Wednesday, June 15, 2011

7K - Class Debate

So, classes are once again proving to be a stumbling block for me. I think that's a very good indication that I still don't have a firm handle on how I want this system to work.

What Does the Class Do?

In game mechanics terms, a class is intended to be a collection of related system elements that enable rapid character creation and reinforce genre through strong archetypes. In Seven Kingdoms in particular, I want classes to bring the swashbuckling elements while origins bring the superhero elements.

However, given the radical changes I've made to the combat system, I'm not entirely sure what the class does any more. By making combat based on a skill, I've removed two key system elements that distinguish one class from another. First, there's no Base Attack Bonus. Second, every class now needs to have the same number of skill points, though with a different list of class skills. In addition, I'm not sure that I'm going to be keeping the vitality and stress mechanics, so there's another point of differentiation gone.

What we are left with are bonuses to saves, the list of class skills, and the class abilities. It wouldn't be hard to turn the class abilities into feat trees, and turn the saves into skill or ability checks. And, voila, the class is dismissed.

So What If I Have No Class?

Good question. Do I need classes? Am I just holding onto an artifact of outmoded play?

Well, with no classes, no saving throws, and such a radically different combat system, I can pretty definitively say that I am no longer using the d20 system. On the one hand, I lose the framework of rules I'd been counting on for both ease of design and familiarity. On the other, I am freed up to use whatever mechanics suit my whims.

We also come back to one of the purposes of classes. Without a class, players lose that easy template to both build and define their characters. Of course, they also lose the straitjacket that a class can be. They become free to build their characters to suit whatever concept is in their heads.

That, though, sums up the reason I want to keep classes. Without them, the character is mostly defined by her origin. There's a big difference in connotation between "I'm a Blaster with a lot of Knowledge skills and related feats" and "I'm a Blaster Scholar". The former starts with what kind of superhero you are and builds from there. I would have to trust to the feat selection and player intent to bring the swashbuckling. The latter statement, though, gives equal weight to both genres. In a mash-up, I think that's pretty important.

How Do I Make the Class Stick?

If I want to keep the class system, I need to give it some significant weight. First of all, let's definitely keep save bonuses and class abilities intact. We also will be adding a gear mechanic, so let's give class-based bonuses to that.

One significant way to restore some differentiation to the classes is to set the combat to use BAB again. As I was looking at "skill as attack bonus" I noticed that it wasn't really adding much. A Soldier is likely to max it out, and a Courtier is likely to ignore it. The one real advantage it had was supporting fencing schools and techniques as skill focuses. I think that will be pretty easy to replicate with class abilities and feats.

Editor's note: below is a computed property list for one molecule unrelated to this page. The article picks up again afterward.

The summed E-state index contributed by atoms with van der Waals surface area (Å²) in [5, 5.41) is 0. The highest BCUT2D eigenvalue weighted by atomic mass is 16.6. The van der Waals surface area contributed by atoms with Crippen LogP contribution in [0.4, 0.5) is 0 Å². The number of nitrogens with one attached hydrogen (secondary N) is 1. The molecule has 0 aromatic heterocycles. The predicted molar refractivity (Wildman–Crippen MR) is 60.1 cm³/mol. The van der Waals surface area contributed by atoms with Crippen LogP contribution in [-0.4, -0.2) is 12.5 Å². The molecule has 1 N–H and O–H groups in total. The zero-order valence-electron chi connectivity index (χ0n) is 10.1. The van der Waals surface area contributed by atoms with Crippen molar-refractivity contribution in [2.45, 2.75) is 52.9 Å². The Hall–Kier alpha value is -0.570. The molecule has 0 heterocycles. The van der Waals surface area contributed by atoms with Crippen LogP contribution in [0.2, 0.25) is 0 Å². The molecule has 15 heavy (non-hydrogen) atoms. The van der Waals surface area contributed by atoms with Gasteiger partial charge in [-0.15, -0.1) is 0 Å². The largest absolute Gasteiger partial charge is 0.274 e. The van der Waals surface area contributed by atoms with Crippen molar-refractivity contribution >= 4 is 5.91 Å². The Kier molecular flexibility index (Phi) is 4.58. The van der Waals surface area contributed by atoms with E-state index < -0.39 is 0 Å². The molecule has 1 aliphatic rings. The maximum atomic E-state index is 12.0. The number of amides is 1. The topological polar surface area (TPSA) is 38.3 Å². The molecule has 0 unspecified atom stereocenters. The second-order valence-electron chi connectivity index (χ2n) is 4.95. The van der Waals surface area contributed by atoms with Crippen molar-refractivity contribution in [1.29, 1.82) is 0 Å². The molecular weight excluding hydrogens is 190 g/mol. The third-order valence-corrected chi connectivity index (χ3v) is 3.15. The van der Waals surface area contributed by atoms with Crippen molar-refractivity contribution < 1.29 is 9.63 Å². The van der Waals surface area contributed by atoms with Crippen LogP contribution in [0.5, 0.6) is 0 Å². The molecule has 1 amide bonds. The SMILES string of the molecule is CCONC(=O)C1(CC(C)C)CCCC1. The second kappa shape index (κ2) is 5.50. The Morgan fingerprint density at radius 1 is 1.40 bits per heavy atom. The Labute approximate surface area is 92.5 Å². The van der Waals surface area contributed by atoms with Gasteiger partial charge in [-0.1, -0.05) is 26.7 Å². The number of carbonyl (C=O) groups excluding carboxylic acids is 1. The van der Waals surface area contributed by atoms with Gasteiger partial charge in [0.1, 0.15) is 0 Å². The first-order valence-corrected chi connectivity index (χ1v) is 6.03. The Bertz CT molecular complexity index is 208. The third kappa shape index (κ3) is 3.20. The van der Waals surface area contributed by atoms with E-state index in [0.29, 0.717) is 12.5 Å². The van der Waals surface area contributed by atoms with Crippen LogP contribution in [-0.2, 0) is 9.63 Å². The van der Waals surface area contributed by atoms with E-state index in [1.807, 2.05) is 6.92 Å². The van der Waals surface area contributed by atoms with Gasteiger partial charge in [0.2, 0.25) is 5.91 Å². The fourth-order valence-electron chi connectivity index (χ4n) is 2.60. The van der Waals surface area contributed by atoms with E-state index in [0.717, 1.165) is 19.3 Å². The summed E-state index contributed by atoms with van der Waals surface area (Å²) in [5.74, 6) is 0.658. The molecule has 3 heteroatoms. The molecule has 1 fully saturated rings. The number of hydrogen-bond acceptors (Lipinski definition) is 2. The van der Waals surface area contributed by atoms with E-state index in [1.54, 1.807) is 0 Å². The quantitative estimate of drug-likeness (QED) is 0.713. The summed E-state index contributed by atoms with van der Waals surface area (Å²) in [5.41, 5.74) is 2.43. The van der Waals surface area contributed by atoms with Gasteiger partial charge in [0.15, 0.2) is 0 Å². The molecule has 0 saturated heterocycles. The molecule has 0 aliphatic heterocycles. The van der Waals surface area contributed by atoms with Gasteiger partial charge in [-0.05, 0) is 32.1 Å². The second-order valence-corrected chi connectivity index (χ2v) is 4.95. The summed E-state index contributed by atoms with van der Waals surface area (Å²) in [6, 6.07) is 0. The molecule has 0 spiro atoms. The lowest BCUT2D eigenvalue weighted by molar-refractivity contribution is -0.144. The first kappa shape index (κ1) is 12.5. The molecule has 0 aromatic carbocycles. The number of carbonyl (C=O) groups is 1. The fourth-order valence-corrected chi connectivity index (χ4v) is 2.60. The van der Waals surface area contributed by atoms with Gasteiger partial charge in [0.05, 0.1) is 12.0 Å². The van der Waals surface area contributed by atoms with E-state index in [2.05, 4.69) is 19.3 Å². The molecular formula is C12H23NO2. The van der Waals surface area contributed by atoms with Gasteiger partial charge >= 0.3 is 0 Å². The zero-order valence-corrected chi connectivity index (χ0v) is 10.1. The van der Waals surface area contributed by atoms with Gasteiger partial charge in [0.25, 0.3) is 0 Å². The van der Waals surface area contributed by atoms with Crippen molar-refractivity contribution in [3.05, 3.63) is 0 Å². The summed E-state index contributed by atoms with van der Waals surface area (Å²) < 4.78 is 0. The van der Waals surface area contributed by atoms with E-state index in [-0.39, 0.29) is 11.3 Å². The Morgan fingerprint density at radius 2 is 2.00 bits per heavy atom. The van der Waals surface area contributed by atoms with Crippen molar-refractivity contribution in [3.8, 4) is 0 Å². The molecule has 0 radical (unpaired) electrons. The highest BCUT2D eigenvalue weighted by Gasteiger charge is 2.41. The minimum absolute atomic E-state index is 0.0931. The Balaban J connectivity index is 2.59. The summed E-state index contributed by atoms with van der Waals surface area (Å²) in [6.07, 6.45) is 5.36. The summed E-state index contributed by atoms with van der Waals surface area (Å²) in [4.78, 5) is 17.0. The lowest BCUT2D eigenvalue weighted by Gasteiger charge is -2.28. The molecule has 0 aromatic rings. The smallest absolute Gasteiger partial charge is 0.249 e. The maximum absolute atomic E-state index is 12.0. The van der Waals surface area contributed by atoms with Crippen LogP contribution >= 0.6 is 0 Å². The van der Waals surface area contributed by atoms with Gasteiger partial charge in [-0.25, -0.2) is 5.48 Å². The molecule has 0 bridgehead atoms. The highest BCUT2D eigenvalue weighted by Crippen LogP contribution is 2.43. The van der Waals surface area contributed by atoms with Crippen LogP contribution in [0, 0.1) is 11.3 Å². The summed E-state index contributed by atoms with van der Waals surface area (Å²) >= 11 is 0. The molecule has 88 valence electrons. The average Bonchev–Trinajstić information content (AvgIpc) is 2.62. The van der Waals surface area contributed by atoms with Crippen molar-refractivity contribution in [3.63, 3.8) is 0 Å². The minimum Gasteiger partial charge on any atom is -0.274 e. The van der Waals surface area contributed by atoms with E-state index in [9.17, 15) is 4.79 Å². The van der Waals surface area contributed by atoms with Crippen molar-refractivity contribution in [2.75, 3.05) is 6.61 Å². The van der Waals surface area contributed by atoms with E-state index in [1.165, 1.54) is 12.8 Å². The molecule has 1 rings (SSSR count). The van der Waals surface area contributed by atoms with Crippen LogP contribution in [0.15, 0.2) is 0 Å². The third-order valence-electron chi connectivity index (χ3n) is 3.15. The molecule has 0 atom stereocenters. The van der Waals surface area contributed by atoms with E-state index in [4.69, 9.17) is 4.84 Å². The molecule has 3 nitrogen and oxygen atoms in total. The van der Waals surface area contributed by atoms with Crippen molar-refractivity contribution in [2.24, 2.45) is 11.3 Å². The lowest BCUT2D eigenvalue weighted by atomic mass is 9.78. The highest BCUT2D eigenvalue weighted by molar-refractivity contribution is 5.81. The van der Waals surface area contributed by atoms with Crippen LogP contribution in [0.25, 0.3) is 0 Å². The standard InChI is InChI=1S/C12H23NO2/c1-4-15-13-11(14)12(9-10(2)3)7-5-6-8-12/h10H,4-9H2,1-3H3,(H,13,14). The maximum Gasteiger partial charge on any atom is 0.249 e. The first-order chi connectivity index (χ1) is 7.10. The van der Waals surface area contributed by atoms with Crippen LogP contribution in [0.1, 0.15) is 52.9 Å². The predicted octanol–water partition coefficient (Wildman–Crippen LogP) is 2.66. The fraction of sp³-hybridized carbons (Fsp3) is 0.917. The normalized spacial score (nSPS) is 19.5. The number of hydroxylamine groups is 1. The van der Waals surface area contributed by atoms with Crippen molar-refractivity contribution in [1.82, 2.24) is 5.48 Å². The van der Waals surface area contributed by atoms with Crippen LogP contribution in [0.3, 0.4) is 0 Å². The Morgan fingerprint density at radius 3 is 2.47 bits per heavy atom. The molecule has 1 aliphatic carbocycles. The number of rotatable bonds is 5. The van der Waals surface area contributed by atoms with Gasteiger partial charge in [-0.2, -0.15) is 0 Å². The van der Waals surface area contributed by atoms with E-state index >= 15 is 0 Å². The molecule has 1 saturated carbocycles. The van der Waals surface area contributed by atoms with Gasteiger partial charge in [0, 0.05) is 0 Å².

Of course, having BAB in the system calls out combat as being more important than other sorts of conflict. I really don't want that. To counter-balance it, and call out repartee as being important, I think I should add a class-based bonus for social combat. It would work the same way as BAB, but would also remove the awkward question of the differences between some of the social skills.


Yeah, I think I like that. It makes the classes unique, but doesn't overburden the system. It brings us back closer to the d20 paradigm, which I like. And, it should be relatively easy to give each class the right feel.


  1. I'm not sure I understand why one needs a class to ensure that the swash is properly buckled. (Then again, I tend to concept first and then shove it piecemeal into mechanics, which I suppose explains why the last time I played a D&D character I ended up with an unholy blend of classes that really wasn't much use in the field except that it could impersonate a soldier well enough to justify the backstory.) If people are going to buckle, they're going to buckle regardless, and letting them define themselves more vaguely gives them more room to come up with a style that's uniquely theirs. What in your experience implies that it's going to be necessary?

  2. The problem comes in that it would end up with mechanics that encourage the superhero mechanics, and leave the swashbuckler mechanics to chance. I don't want to give all the players "room to come up with a style that's uniquely theirs." I want them to play swashbucklers. That's part of the process of marrying system and setting.

    Now, if I was doing a straight swashbuckling game, I would probably have gone classless. Because the entire system would have been geared towards encouraging and reinforcing swashbuckling tropes. However, with a genre mash-up game, I need to make sure that both sets of tropes get equally reinforced as explicitly as possible. If not, one genre is going to dominate and the other will be a suggestion.